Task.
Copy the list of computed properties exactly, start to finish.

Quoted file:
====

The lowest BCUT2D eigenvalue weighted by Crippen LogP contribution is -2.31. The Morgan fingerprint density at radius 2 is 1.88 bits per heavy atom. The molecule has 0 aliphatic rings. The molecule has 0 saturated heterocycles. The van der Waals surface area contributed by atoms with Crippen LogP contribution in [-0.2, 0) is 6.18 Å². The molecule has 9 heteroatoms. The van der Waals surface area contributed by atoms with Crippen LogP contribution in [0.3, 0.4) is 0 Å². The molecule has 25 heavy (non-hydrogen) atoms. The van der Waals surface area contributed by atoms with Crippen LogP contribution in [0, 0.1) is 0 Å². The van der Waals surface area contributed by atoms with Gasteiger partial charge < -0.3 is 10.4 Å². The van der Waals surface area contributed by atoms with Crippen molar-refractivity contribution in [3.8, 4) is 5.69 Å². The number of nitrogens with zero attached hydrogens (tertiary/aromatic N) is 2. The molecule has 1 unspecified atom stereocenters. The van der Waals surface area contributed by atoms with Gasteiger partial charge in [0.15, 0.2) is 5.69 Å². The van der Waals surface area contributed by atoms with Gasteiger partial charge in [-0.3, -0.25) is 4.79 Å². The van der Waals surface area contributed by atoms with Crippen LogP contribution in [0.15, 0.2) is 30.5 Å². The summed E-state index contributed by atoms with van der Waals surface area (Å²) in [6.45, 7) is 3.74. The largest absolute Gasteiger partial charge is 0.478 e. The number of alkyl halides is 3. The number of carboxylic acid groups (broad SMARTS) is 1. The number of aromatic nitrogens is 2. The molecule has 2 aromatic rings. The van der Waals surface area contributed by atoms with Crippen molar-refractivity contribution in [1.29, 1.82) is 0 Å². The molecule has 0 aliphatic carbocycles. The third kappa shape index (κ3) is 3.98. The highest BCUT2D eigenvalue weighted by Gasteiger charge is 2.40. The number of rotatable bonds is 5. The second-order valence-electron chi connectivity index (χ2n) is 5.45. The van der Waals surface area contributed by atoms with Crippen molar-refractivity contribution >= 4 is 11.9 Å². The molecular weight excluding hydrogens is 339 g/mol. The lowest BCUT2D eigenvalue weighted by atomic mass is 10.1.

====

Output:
The lowest BCUT2D eigenvalue weighted by Crippen LogP contribution is -2.31. The Morgan fingerprint density at radius 2 is 1.88 bits per heavy atom. The molecule has 0 aliphatic rings. The molecule has 0 saturated heterocycles. The van der Waals surface area contributed by atoms with Crippen LogP contribution in [-0.2, 0) is 6.18 Å². The molecule has 9 heteroatoms. The van der Waals surface area contributed by atoms with Crippen LogP contribution in [0.3, 0.4) is 0 Å². The molecule has 25 heavy (non-hydrogen) atoms. The van der Waals surface area contributed by atoms with Crippen LogP contribution in [0, 0.1) is 0 Å². The van der Waals surface area contributed by atoms with Gasteiger partial charge < -0.3 is 10.4 Å². The van der Waals surface area contributed by atoms with Crippen molar-refractivity contribution in [3.8, 4) is 5.69 Å². The number of nitrogens with zero attached hydrogens (tertiary/aromatic N) is 2. The molecule has 1 unspecified atom stereocenters. The van der Waals surface area contributed by atoms with Gasteiger partial charge in [0.15, 0.2) is 5.69 Å². The van der Waals surface area contributed by atoms with Gasteiger partial charge in [-0.3, -0.25) is 4.79 Å². The van der Waals surface area contributed by atoms with Crippen LogP contribution in [0.15, 0.2) is 30.5 Å². The summed E-state index contributed by atoms with van der Waals surface area (Å²) in [6.45, 7) is 3.74. The largest absolute Gasteiger partial charge is 0.478 e. The number of alkyl halides is 3. The number of carboxylic acid groups (broad SMARTS) is 1. The number of aromatic nitrogens is 2. The molecule has 2 aromatic rings. The van der Waals surface area contributed by atoms with Crippen molar-refractivity contribution in [1.29, 1.82) is 0 Å². The molecule has 0 aliphatic carbocycles. The third kappa shape index (κ3) is 3.98. The highest BCUT2D eigenvalue weighted by Gasteiger charge is 2.40. The number of rotatable bonds is 5. The second-order valence-electron chi connectivity index (χ2n) is 5.45. The van der Waals surface area contributed by atoms with Crippen molar-refractivity contribution >= 4 is 11.9 Å². The molecular weight excluding hydrogens is 339 g/mol. The lowest BCUT2D eigenvalue weighted by atomic mass is 10.1.